"This Regiment was organized at Camp Chase, O., March 9, 1865, to serve one year. The Regiment started for the field March 12, arriving at Halltown Va., near Harper's Ferry, March 16, and reported to General John R. Brooke, commanding Provisional Division. On the 31st of March the Division broke camp and marched through Charleston, encamping about one mile beyond. On the 3d of April the One Hundred and Ninety-second moved at daylight, under orders to relieve a regiment picketing the Shenandoah River for three or four miles above and below Kabeltown, and about three miles from the camp of the Division. April 4, under orders for concentration of troops at Winchester for movement upon Lynchburg, the line upon the river was abandoned, and the troops moved to Winchester via Berryville. The One Hundred and Ninety-second was stationed some time at Stevenson's Station, and afterward near Jorden Springs. It was then ordered to Reeds Hill, forty-six miles above Winchester, May 23d, at which place the Regiment encamped until ordered to be mustered out, except two companies, which were stationed at Harrisonburg, 25 miles above. The Regiment was mustered out Sept. 1, 1865, in accordance with orders from the War Department."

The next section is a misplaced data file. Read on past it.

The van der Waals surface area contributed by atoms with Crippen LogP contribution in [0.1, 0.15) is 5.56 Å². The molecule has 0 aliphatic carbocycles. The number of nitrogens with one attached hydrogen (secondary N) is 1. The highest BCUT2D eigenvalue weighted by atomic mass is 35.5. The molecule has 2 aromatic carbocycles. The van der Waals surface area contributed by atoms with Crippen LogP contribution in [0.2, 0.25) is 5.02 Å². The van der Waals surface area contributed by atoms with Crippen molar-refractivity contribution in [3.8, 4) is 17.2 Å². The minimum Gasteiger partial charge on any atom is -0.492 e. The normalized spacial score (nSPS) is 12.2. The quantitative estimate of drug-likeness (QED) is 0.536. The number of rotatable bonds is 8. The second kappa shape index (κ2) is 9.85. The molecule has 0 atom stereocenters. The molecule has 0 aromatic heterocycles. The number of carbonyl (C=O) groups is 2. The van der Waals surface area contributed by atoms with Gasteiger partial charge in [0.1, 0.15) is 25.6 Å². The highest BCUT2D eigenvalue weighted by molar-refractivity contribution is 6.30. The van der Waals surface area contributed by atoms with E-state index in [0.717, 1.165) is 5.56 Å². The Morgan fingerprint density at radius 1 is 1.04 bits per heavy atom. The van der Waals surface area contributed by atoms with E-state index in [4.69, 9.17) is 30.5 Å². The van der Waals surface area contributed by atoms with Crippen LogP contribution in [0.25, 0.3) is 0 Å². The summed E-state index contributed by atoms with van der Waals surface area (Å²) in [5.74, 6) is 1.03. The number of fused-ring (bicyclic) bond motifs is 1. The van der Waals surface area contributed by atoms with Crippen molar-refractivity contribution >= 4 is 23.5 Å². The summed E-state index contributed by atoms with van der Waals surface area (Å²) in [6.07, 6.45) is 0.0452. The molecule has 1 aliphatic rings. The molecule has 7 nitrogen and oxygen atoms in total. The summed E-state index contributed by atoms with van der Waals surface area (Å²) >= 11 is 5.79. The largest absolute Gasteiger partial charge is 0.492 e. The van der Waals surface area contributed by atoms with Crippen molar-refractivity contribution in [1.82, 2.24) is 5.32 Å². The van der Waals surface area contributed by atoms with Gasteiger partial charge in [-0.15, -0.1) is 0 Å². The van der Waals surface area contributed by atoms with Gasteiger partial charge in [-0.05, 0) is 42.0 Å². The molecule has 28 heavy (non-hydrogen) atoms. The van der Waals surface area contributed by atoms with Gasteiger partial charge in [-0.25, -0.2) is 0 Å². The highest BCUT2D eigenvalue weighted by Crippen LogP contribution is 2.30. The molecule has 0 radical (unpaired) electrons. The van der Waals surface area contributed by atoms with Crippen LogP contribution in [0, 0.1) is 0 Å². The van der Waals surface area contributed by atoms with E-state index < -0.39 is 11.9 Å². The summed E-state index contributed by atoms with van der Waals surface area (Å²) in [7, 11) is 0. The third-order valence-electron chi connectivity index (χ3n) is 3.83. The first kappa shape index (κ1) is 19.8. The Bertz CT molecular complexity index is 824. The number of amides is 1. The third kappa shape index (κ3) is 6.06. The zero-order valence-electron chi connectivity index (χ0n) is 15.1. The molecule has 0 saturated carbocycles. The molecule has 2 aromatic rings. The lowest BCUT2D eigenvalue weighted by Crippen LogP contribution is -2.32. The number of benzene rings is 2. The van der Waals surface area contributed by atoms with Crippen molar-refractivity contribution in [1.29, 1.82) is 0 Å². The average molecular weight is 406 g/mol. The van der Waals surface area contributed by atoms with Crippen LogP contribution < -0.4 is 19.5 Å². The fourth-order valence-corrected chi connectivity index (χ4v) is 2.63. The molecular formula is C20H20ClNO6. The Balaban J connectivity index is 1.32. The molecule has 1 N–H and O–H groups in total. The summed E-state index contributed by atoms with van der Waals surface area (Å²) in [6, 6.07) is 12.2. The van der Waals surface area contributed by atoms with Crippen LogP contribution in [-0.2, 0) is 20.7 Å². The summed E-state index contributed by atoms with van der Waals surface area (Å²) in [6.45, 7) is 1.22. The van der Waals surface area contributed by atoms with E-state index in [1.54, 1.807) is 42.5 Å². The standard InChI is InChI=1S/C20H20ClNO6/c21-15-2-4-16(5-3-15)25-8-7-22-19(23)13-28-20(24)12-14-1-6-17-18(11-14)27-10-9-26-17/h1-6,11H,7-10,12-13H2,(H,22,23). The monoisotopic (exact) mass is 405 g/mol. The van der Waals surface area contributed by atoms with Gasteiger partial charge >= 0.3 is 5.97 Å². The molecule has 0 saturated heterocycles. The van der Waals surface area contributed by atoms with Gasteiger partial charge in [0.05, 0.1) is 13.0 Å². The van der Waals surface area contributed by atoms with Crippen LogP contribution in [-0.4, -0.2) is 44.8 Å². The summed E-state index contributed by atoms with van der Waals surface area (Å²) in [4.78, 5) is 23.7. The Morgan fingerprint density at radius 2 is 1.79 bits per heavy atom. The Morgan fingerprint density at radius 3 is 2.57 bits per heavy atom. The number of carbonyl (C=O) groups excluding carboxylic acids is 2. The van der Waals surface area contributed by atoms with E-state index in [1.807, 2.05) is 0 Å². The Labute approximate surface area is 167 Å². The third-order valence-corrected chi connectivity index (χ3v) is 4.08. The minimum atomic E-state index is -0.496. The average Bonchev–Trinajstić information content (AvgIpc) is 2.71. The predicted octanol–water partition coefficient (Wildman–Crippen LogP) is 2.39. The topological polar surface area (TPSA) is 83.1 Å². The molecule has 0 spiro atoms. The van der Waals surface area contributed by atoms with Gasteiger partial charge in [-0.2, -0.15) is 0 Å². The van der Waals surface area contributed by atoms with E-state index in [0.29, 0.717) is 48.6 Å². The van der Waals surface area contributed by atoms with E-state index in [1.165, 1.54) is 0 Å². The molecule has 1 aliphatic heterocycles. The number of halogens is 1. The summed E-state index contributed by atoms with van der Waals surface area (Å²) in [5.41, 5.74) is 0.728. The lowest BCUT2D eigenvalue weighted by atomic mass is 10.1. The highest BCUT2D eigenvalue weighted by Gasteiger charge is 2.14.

While serving with this regiment Hussey was involved in an incident in which he has been cast as the heavy in a story involving the execution by firing squad of several as yet unparoled confederate cavalrymen for stealing horses. Reading his diary will show a Cyrus Hussey more complex than the simple villain presented in the story.

Cyrus and Rebecca Hussey's marriage is a tragic romance. They were newly married December 4, 1859, probably against the wishes of Quaker parents, a few months before the first rumblings of war. Their first child, Florence Anna Hussey, was born April 19, 1861. Cyrus enlisted with Job Parker's Company on September 9, 1861, a decision that was to take him away from Rebecca for most of five years. On September 12, 1861 Rebecca and Cyrus Hussey's child died.